From a religious point of view, humans are different despite our DNA. We are able to make moral choices and are responsible for our behavior. We have the ability to speak, and thus pass on to a new generation not only physical traits but culture and values. The Bible uses the terminology that only humans are created “in the image of God.” Humans have a special soul called the neshama, literally “the breath of God.” Humans are responsible for their behavior in a way that animals are not.
These themes, particularly that of speech, comes to a head in this week’s portion. We have the wonderful story of the talking donkey. Balak the king of the Moabites tries to hire Balaam, a gentile prophet, to curse the Israelites. Although offered a large sum of money, God forbids Balaam from carrying out the plan. However, when Balaam is offered still more money, God reluctantly allows him to go ahead.
As Balaam rides his donkey to carry out the curses, his donkey sees an angel blocking his way. Three times the donkey stops and three times Balaam strikes the donkey. At last the donkey talks back to Balaam. “What have I done to you that you have beaten me these three times?” The donkey has a greater vision and more insight than the man.
What is this simple legend doing in the Torah? I believe the answer is to teach us about humans and animals. It is a story of confusion between the role of a human and the role of an animal. The human, Balaam, acts like an animal; following his appetite for money to perform an act that God has forbidden. Animals live by their appetites. In contrast, the animal acts like a human, seeing the angel and speaking out to Balaam. If the human is going to act like an animal, than the animal is going to act like a human.
In the end, Balaam does try to curse the Israelites. Three times God changes the words that come out of his mouth from curses into blessings. In fact, one of Balaam’s phrases, “How goodly are your tents O Jacob, your dwelling places O Israel” has become part of our liturgy. Perhaps the lesson is that words have power. That power must be used in an appropriate and proper way.
The story of Balaam is the story of a human who acted like an animal and an animal who acted like a human. It is a story of the power of words. And it reemphasizes the idea that humans have the ability to speak, and that gift makes them unique among all the life forms on the earth. Speech is a gift that brings with it special responsibilities. Perhaps this portion is again a reminder of how we humans need to rise above the animal within us, and live as creatures uniquely created in the image of God.



“While Israel was staying at Shittim, the people profaned themselves by whoring with the Moabite women.” (Numbers 25:1)

I had a fascinating conversation with a couple of young people (early twenties) from our congregation this week. The asked me why I called my 1992 book Does God Belong in the Bedroom? These are young people who grew up in a milieu of uninhibited recreational sex. What does God have to do with sexuality?
I began somewhat tongue in cheek with the famous Talmudic story of Rav Kahane. He hid under the bed of his rabbi as the rabbi made love with his wife. When his rabbi caught Kahane, he replied, “This too is Torah; I came to learn.” (It is really in the Talmud; see Berachot 62a). I tried to explain that God cares about our sexual behavior, as God cares about everything we do. In the inevitable way of young people, they asked me “Why?”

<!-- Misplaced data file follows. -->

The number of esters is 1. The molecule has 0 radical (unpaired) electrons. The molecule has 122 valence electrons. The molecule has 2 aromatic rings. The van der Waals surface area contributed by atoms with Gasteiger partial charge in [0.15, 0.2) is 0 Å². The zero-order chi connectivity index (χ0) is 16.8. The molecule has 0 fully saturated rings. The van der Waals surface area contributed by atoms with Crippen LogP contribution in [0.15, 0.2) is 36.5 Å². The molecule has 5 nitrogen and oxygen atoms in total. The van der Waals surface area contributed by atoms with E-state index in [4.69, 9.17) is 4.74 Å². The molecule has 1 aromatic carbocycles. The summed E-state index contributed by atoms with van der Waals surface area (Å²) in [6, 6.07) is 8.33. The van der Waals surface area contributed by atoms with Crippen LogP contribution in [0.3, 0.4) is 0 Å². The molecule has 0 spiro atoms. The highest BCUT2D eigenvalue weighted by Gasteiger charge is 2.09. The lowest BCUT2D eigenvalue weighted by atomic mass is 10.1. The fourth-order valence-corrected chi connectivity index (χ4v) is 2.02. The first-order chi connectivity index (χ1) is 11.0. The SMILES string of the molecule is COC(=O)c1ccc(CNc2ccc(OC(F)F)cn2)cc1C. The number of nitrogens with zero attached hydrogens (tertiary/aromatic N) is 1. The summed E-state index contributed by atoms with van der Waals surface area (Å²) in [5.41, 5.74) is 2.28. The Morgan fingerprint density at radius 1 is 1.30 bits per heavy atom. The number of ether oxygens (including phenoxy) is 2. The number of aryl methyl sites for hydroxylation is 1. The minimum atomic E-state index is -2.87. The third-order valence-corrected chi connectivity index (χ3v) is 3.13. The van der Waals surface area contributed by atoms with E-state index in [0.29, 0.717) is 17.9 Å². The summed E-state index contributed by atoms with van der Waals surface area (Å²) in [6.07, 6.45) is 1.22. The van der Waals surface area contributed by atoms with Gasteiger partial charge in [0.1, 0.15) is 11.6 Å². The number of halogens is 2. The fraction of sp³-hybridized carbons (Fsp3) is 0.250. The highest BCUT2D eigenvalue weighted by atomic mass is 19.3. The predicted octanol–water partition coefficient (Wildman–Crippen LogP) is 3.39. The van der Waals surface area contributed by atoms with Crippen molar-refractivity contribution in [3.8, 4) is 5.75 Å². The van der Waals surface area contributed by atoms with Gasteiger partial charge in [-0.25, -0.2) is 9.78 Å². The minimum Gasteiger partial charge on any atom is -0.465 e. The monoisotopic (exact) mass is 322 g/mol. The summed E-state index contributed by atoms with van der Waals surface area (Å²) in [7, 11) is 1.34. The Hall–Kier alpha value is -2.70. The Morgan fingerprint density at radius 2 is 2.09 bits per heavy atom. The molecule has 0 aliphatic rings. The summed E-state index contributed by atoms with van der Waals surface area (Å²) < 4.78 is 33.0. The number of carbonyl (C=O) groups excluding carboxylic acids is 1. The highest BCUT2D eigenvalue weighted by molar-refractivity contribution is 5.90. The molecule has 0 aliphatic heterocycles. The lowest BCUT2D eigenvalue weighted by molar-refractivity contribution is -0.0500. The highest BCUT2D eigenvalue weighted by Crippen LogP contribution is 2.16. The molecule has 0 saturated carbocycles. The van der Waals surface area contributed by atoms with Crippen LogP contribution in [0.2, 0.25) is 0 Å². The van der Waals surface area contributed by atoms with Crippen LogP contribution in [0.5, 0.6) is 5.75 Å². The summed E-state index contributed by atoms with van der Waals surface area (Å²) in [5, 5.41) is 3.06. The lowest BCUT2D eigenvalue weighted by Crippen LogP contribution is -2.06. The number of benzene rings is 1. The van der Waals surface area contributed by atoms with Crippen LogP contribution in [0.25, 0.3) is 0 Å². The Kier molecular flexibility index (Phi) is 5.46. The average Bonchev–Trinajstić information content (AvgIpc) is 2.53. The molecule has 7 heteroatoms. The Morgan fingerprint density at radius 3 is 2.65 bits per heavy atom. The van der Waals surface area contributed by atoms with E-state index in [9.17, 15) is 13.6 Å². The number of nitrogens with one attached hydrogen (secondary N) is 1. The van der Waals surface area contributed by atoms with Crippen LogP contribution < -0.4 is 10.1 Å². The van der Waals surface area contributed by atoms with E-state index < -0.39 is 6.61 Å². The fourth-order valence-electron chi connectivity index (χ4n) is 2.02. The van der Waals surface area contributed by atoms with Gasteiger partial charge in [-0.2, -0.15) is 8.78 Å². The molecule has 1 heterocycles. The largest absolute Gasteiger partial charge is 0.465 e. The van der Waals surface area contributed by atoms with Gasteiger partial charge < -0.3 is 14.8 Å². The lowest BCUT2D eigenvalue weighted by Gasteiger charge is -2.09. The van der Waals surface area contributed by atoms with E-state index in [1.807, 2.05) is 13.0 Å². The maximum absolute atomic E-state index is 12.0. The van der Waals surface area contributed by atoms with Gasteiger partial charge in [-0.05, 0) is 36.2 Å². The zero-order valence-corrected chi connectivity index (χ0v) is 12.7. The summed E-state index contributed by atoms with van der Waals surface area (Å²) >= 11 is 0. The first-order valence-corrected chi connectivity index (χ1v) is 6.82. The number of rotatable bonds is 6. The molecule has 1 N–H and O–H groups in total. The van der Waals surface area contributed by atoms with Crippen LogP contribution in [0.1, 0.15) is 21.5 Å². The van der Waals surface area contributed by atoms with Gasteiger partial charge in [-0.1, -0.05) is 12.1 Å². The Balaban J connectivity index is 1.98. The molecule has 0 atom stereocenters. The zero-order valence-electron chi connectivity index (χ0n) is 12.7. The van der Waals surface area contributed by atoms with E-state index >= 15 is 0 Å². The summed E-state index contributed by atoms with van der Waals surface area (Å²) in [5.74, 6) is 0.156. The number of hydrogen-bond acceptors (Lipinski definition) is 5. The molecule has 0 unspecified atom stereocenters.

I gave the same answer I have given in lectures across the country. Our job is to rise above the animal within us. Male animals try to spread their seed to as many female animals as possible. It is called genetic survival. Our dog would hump any other dog that would give him a chance. That is the way of the world. But we humans are supposed to be different. We humans are supposed to control our appetites.
Again the question “Why?” I answered with a question of my own to these twenty-somethings. Suppose you were to find a significant other on J-Date. Suppose you really liked this person; you saw great potential for a long-term relationship, even marriage. But suppose this person shared with you a history of promiscuity. They had slept over the past year with countless other sexual partners. Would you be comfortable pursuing a relationship with that person? Could you trust them to be faithful within a marriage? My young people admitted that they would have difficulty committing to a person with such a history of promiscuity.
Again I mentioned our dog’s inclination to simply follow his appetite. One of the young people said, “The dog needs to be trained to control his appetite.” His words gave me an opening. “The whole purpose of Judaism is to train people to control their appetites. That is what the quest for holiness is all about.”
This week’s double portion is filled with people who could not control their appetite in various areas. Moses, the greatest teacher of them all, could not control his appetite for anger. He hit the rock to force water to come out, and castigated the people: “Listen you rebels, shall we get water for you out of this rock?!” (Numbers 20:10) God punished him, preventing him from going into the land. Balaam, the great gentile prophet, could not control his appetite for wealth. He was bribed into cursing the Israelites, even after God told him it was forbidden.
The most egregious example occurs at the very end of the portion. The Israelite men have a sexual encounter with the Moabite women that can only be called an orgy. The discipline that had marked the forty years of wandering fell apart at the borders of the Holy Land. The men lost control of their sexual drive bringing tragedy unto the people. The inability to control one’s sexual drive is the perhaps the oldest and the newest of human weaknesses, affecting people from King David in Biblical times to the governor of South Carolina this week.